Perry's absence didn't deter most concert goers, but he was clearly part of the appeal of coming to the show.
"We've seen Alice Cooper three times, and, of course, Johnny Depp – we love his movies," said Chris Stacy, speaking about herself and husband Mark.
"And Aerosmith, well, they've been on our bucket list," the Beavercreek woman said.
The Hollywood Vampires take their name from a 1970s celebrity drinking club formed by Cooper that included other musicians, such as Keith Moon of The Who. The band's set list honors a number of Cooper's rock musician friends who died untimely deaths due to the excessive lifestyle that's a hallmark of rock 'n' roll superstardom.
"The fact that they'd doing a tribute to all of their dead friends is great," Mark Stacy said.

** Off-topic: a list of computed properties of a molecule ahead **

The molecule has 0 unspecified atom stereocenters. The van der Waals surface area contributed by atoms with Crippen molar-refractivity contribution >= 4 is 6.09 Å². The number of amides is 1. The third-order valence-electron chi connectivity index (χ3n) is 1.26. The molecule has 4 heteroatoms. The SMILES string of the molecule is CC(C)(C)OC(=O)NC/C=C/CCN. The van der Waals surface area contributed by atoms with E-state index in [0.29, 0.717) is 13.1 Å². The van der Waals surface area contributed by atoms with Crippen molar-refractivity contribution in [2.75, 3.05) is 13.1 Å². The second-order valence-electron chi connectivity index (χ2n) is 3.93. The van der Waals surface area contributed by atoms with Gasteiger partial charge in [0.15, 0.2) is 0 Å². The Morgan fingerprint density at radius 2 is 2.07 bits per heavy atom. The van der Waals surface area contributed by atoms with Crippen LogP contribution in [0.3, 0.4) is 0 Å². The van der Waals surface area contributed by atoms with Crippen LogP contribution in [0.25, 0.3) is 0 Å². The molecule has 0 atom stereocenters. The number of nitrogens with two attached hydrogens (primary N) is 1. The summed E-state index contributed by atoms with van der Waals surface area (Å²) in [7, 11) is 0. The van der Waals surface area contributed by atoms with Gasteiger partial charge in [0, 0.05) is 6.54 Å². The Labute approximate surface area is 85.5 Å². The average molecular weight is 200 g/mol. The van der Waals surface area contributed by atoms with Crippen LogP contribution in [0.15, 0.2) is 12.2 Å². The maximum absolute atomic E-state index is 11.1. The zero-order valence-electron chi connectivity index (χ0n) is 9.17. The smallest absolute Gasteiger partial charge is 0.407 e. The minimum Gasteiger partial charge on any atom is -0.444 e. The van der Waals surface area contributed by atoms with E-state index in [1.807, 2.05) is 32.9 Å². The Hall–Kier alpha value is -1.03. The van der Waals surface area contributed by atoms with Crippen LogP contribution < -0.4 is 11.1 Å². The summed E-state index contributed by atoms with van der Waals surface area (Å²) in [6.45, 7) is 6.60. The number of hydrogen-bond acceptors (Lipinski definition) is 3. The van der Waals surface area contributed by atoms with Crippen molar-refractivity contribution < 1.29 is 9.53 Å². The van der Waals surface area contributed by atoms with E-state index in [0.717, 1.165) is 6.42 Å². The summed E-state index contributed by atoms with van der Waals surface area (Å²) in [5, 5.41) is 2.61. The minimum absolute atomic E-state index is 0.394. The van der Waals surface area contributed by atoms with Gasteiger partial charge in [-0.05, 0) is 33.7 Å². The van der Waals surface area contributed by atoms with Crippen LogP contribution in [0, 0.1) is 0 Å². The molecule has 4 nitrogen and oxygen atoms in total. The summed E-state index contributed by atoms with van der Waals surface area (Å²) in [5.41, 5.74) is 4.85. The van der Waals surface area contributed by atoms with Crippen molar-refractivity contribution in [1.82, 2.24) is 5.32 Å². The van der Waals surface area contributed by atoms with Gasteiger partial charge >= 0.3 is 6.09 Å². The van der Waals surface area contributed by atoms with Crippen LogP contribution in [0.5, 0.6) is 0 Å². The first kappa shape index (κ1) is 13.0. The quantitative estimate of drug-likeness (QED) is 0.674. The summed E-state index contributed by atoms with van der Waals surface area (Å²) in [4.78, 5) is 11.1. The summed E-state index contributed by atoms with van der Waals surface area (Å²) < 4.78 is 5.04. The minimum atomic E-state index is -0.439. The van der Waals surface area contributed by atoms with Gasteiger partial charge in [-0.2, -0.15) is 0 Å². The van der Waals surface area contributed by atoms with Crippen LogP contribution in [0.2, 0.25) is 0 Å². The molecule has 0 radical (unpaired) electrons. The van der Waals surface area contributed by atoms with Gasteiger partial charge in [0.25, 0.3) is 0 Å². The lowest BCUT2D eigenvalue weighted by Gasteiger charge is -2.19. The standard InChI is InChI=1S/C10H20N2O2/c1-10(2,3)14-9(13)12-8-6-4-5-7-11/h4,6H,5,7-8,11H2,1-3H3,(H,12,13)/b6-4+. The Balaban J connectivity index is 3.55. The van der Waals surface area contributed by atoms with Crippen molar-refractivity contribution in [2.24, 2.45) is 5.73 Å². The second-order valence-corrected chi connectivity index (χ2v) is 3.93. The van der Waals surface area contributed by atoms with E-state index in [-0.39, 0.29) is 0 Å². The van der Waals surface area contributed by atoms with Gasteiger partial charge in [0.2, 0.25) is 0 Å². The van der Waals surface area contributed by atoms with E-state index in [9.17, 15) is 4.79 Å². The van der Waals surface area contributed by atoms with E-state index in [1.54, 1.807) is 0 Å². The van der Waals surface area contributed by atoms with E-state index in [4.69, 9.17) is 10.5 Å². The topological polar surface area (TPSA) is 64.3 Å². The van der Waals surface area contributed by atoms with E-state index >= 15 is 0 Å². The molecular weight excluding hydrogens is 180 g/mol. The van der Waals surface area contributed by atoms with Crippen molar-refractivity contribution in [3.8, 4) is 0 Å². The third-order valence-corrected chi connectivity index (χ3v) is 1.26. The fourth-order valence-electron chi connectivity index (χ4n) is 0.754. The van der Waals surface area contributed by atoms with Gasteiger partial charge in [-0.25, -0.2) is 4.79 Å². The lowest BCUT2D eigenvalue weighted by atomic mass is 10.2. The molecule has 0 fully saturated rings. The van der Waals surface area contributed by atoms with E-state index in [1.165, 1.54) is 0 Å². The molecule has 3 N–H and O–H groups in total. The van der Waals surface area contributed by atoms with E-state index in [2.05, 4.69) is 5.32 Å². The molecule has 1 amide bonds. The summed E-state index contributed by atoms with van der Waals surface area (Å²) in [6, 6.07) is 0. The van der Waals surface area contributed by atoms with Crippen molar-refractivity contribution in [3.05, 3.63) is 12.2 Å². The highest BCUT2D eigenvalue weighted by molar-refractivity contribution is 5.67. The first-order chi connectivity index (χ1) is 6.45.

PHOTOS: Hollywood Vampires at Fraze Pavilion
Accustomed to starring in leading roles in the movies, Johnny Depp was almost unassuming as he played guitar and sang backing vocals. Other band members included Stone Temple Pilot's Robert DeLeo on bass and Guns N' Roses' Matt Sorum on drums. But it was clear to everyone in the audience that the star of the evening was the 68-year-old Cooper, who sang lead on every song.
A consummate singer and songwriter, Cooper is known as the godfather of "shock rock," whose shows typically include snakes, electric chairs, straight jackets and guillotines. With The Hollywood Vampires, he has reinvented himself. He showed off his pipes in numbers ranging from David Bowie's "Suffragette City" to Led Zeppelin's "Whole Lotta Love" to Aerosmith's "Sweet Emotion."
"If we didn't do one of your favorite covers tonight, it's because they're not dead yet," Cooper told the audience.
The show's message was a mix of rock-while-you-can carpe diem as well as a reminder of the dangers of living on the edge.
Perry's publicist has reported that the guitarist "will rejoin his fellow Vampires on stage again soon."